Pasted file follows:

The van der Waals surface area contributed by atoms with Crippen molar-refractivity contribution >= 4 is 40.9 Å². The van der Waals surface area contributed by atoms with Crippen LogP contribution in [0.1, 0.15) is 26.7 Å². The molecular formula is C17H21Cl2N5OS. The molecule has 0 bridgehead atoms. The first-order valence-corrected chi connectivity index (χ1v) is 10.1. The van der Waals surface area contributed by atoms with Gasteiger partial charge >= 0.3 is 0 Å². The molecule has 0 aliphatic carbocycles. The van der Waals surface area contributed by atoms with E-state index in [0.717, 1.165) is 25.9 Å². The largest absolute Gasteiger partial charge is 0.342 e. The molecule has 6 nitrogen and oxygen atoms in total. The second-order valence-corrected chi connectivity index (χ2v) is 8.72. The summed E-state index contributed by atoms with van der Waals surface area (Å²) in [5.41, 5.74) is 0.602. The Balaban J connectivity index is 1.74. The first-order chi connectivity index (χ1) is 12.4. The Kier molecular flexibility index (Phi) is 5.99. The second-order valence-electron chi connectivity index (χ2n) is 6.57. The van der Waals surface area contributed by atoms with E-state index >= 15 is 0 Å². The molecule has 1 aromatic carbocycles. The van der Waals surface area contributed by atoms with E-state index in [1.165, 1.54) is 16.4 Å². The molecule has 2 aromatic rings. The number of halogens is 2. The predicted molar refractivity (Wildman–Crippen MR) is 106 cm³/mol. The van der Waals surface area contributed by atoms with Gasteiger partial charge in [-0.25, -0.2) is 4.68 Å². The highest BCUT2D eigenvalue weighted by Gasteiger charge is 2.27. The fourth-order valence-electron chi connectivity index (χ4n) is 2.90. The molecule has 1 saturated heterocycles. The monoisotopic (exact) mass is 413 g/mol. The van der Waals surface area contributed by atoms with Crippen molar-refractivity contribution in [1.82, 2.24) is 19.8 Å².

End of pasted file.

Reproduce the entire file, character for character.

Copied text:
The van der Waals surface area contributed by atoms with Crippen molar-refractivity contribution >= 4 is 40.9 Å². The van der Waals surface area contributed by atoms with Crippen LogP contribution in [0.1, 0.15) is 26.7 Å². The molecular formula is C17H21Cl2N5OS. The molecule has 0 bridgehead atoms. The first-order valence-corrected chi connectivity index (χ1v) is 10.1. The van der Waals surface area contributed by atoms with Gasteiger partial charge >= 0.3 is 0 Å². The molecule has 0 aliphatic carbocycles. The van der Waals surface area contributed by atoms with E-state index in [0.717, 1.165) is 25.9 Å². The largest absolute Gasteiger partial charge is 0.342 e. The molecule has 6 nitrogen and oxygen atoms in total. The second-order valence-corrected chi connectivity index (χ2v) is 8.72. The summed E-state index contributed by atoms with van der Waals surface area (Å²) in [5.41, 5.74) is 0.602. The Balaban J connectivity index is 1.74. The first-order chi connectivity index (χ1) is 12.4. The Kier molecular flexibility index (Phi) is 5.99. The second-order valence-electron chi connectivity index (χ2n) is 6.57. The van der Waals surface area contributed by atoms with E-state index >= 15 is 0 Å². The molecule has 1 aromatic carbocycles. The van der Waals surface area contributed by atoms with E-state index in [1.165, 1.54) is 16.4 Å². The molecule has 2 aromatic rings. The number of halogens is 2. The predicted molar refractivity (Wildman–Crippen MR) is 106 cm³/mol. The van der Waals surface area contributed by atoms with Gasteiger partial charge in [-0.25, -0.2) is 4.68 Å². The highest BCUT2D eigenvalue weighted by Gasteiger charge is 2.27. The fourth-order valence-electron chi connectivity index (χ4n) is 2.90. The molecule has 1 saturated heterocycles. The monoisotopic (exact) mass is 413 g/mol. The van der Waals surface area contributed by atoms with Crippen molar-refractivity contribution in [1.82, 2.24) is 19.8 Å².